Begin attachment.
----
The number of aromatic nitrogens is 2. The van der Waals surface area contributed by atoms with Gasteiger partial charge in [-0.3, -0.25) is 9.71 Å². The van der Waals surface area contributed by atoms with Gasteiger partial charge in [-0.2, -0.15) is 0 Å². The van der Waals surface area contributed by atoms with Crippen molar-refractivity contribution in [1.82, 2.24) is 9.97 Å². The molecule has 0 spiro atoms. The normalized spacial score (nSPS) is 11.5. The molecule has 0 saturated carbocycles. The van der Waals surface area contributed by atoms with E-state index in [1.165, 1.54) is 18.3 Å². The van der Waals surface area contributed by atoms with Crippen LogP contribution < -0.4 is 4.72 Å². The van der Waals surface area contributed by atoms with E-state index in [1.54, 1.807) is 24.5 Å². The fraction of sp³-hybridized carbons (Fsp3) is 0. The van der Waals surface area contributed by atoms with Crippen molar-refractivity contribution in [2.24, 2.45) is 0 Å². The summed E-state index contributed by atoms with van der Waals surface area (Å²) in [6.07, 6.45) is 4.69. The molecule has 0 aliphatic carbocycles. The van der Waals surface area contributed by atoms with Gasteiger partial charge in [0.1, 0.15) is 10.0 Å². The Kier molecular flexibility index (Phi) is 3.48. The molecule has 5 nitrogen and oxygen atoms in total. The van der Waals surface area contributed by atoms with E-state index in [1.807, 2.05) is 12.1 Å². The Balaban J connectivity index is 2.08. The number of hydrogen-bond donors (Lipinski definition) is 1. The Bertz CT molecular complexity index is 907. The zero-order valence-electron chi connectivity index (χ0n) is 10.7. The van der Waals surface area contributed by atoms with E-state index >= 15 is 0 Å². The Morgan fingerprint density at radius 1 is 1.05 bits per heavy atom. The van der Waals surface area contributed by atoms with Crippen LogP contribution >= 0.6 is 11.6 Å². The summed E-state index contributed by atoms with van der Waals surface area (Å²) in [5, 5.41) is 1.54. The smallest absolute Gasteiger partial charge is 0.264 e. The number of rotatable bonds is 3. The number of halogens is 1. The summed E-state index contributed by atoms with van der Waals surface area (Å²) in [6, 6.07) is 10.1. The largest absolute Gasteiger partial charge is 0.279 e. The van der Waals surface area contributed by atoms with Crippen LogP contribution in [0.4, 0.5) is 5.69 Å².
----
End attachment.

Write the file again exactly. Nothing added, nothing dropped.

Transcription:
The number of aromatic nitrogens is 2. The van der Waals surface area contributed by atoms with Gasteiger partial charge in [-0.3, -0.25) is 9.71 Å². The van der Waals surface area contributed by atoms with Gasteiger partial charge in [-0.2, -0.15) is 0 Å². The van der Waals surface area contributed by atoms with Crippen molar-refractivity contribution in [1.82, 2.24) is 9.97 Å². The molecule has 0 spiro atoms. The normalized spacial score (nSPS) is 11.5. The molecule has 0 saturated carbocycles. The van der Waals surface area contributed by atoms with E-state index in [1.165, 1.54) is 18.3 Å². The van der Waals surface area contributed by atoms with Crippen LogP contribution < -0.4 is 4.72 Å². The van der Waals surface area contributed by atoms with E-state index in [1.54, 1.807) is 24.5 Å². The fraction of sp³-hybridized carbons (Fsp3) is 0. The van der Waals surface area contributed by atoms with Crippen molar-refractivity contribution in [2.24, 2.45) is 0 Å². The summed E-state index contributed by atoms with van der Waals surface area (Å²) in [6.07, 6.45) is 4.69. The molecule has 0 aliphatic carbocycles. The van der Waals surface area contributed by atoms with Gasteiger partial charge in [0.1, 0.15) is 10.0 Å². The Kier molecular flexibility index (Phi) is 3.48. The molecule has 5 nitrogen and oxygen atoms in total. The van der Waals surface area contributed by atoms with E-state index in [1.807, 2.05) is 12.1 Å². The Balaban J connectivity index is 2.08. The number of hydrogen-bond donors (Lipinski definition) is 1. The Bertz CT molecular complexity index is 907. The zero-order valence-electron chi connectivity index (χ0n) is 10.7. The van der Waals surface area contributed by atoms with E-state index >= 15 is 0 Å². The Morgan fingerprint density at radius 1 is 1.05 bits per heavy atom. The van der Waals surface area contributed by atoms with Crippen LogP contribution >= 0.6 is 11.6 Å². The summed E-state index contributed by atoms with van der Waals surface area (Å²) in [5, 5.41) is 1.54. The smallest absolute Gasteiger partial charge is 0.264 e. The number of rotatable bonds is 3. The number of halogens is 1. The summed E-state index contributed by atoms with van der Waals surface area (Å²) in [6, 6.07) is 10.1. The largest absolute Gasteiger partial charge is 0.279 e. The van der Waals surface area contributed by atoms with Crippen LogP contribution in [0.4, 0.5) is 5.69 Å².